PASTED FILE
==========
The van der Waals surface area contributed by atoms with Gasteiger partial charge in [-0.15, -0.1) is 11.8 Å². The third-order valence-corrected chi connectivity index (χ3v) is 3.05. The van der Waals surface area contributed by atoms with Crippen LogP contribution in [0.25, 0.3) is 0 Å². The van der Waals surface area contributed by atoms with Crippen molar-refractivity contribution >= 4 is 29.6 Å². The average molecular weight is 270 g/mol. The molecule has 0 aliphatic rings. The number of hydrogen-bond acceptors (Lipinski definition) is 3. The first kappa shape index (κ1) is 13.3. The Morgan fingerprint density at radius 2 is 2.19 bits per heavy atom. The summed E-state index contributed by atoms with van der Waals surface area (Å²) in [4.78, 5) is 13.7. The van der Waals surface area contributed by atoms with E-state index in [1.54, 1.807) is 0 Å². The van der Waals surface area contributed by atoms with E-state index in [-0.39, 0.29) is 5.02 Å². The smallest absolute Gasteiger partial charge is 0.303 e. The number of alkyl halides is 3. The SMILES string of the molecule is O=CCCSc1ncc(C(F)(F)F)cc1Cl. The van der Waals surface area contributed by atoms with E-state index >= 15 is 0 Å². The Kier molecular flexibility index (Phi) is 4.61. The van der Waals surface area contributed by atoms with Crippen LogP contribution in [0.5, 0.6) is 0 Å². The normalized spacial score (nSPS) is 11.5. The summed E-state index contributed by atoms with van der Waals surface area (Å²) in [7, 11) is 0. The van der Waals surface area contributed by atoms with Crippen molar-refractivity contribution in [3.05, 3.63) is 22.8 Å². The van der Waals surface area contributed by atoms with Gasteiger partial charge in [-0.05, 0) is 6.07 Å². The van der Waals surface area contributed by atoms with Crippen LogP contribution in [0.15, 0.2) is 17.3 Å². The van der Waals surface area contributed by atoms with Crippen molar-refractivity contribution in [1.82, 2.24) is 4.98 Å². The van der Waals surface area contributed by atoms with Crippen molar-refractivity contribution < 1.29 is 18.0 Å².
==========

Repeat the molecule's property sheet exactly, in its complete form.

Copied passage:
The van der Waals surface area contributed by atoms with Gasteiger partial charge in [-0.15, -0.1) is 11.8 Å². The third-order valence-corrected chi connectivity index (χ3v) is 3.05. The van der Waals surface area contributed by atoms with Crippen LogP contribution in [0.25, 0.3) is 0 Å². The van der Waals surface area contributed by atoms with Crippen molar-refractivity contribution >= 4 is 29.6 Å². The average molecular weight is 270 g/mol. The molecule has 0 aliphatic rings. The number of hydrogen-bond acceptors (Lipinski definition) is 3. The first kappa shape index (κ1) is 13.3. The Morgan fingerprint density at radius 2 is 2.19 bits per heavy atom. The summed E-state index contributed by atoms with van der Waals surface area (Å²) in [4.78, 5) is 13.7. The van der Waals surface area contributed by atoms with E-state index in [1.54, 1.807) is 0 Å². The van der Waals surface area contributed by atoms with E-state index in [-0.39, 0.29) is 5.02 Å². The smallest absolute Gasteiger partial charge is 0.303 e. The number of alkyl halides is 3. The SMILES string of the molecule is O=CCCSc1ncc(C(F)(F)F)cc1Cl. The van der Waals surface area contributed by atoms with E-state index >= 15 is 0 Å². The Kier molecular flexibility index (Phi) is 4.61. The van der Waals surface area contributed by atoms with Crippen LogP contribution in [0.5, 0.6) is 0 Å². The normalized spacial score (nSPS) is 11.5. The summed E-state index contributed by atoms with van der Waals surface area (Å²) in [7, 11) is 0. The van der Waals surface area contributed by atoms with Crippen molar-refractivity contribution in [3.05, 3.63) is 22.8 Å². The van der Waals surface area contributed by atoms with Gasteiger partial charge in [-0.05, 0) is 6.07 Å². The van der Waals surface area contributed by atoms with Crippen LogP contribution in [0.15, 0.2) is 17.3 Å². The van der Waals surface area contributed by atoms with Crippen molar-refractivity contribution in [1.82, 2.24) is 4.98 Å². The van der Waals surface area contributed by atoms with Crippen molar-refractivity contribution < 1.29 is 18.0 Å².